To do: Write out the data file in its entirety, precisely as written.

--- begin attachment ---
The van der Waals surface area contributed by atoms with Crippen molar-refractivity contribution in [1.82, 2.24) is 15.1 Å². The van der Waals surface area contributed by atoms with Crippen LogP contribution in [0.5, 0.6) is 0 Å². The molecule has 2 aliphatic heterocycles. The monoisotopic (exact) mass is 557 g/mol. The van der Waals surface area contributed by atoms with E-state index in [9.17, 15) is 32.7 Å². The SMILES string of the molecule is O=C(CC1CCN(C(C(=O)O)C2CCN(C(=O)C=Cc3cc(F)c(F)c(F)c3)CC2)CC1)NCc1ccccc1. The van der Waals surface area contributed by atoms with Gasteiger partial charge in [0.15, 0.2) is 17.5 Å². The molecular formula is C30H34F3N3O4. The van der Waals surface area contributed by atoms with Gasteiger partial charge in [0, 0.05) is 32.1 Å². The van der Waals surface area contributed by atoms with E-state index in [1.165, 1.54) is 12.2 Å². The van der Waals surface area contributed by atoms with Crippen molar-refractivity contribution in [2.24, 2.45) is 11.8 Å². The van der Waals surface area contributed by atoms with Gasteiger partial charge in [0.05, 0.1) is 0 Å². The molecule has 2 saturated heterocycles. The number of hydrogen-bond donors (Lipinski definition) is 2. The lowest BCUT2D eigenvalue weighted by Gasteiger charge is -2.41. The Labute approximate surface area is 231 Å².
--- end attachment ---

The van der Waals surface area contributed by atoms with Crippen molar-refractivity contribution in [1.82, 2.24) is 15.1 Å². The van der Waals surface area contributed by atoms with Crippen LogP contribution in [0.5, 0.6) is 0 Å². The molecule has 2 aliphatic heterocycles. The monoisotopic (exact) mass is 557 g/mol. The van der Waals surface area contributed by atoms with E-state index in [9.17, 15) is 32.7 Å². The SMILES string of the molecule is O=C(CC1CCN(C(C(=O)O)C2CCN(C(=O)C=Cc3cc(F)c(F)c(F)c3)CC2)CC1)NCc1ccccc1. The van der Waals surface area contributed by atoms with Gasteiger partial charge in [0.15, 0.2) is 17.5 Å². The molecular formula is C30H34F3N3O4. The van der Waals surface area contributed by atoms with Gasteiger partial charge in [0, 0.05) is 32.1 Å². The van der Waals surface area contributed by atoms with E-state index in [1.165, 1.54) is 12.2 Å². The van der Waals surface area contributed by atoms with Crippen molar-refractivity contribution in [2.24, 2.45) is 11.8 Å². The van der Waals surface area contributed by atoms with Gasteiger partial charge in [0.05, 0.1) is 0 Å². The molecule has 2 saturated heterocycles. The number of hydrogen-bond donors (Lipinski definition) is 2. The lowest BCUT2D eigenvalue weighted by Gasteiger charge is -2.41. The Labute approximate surface area is 231 Å².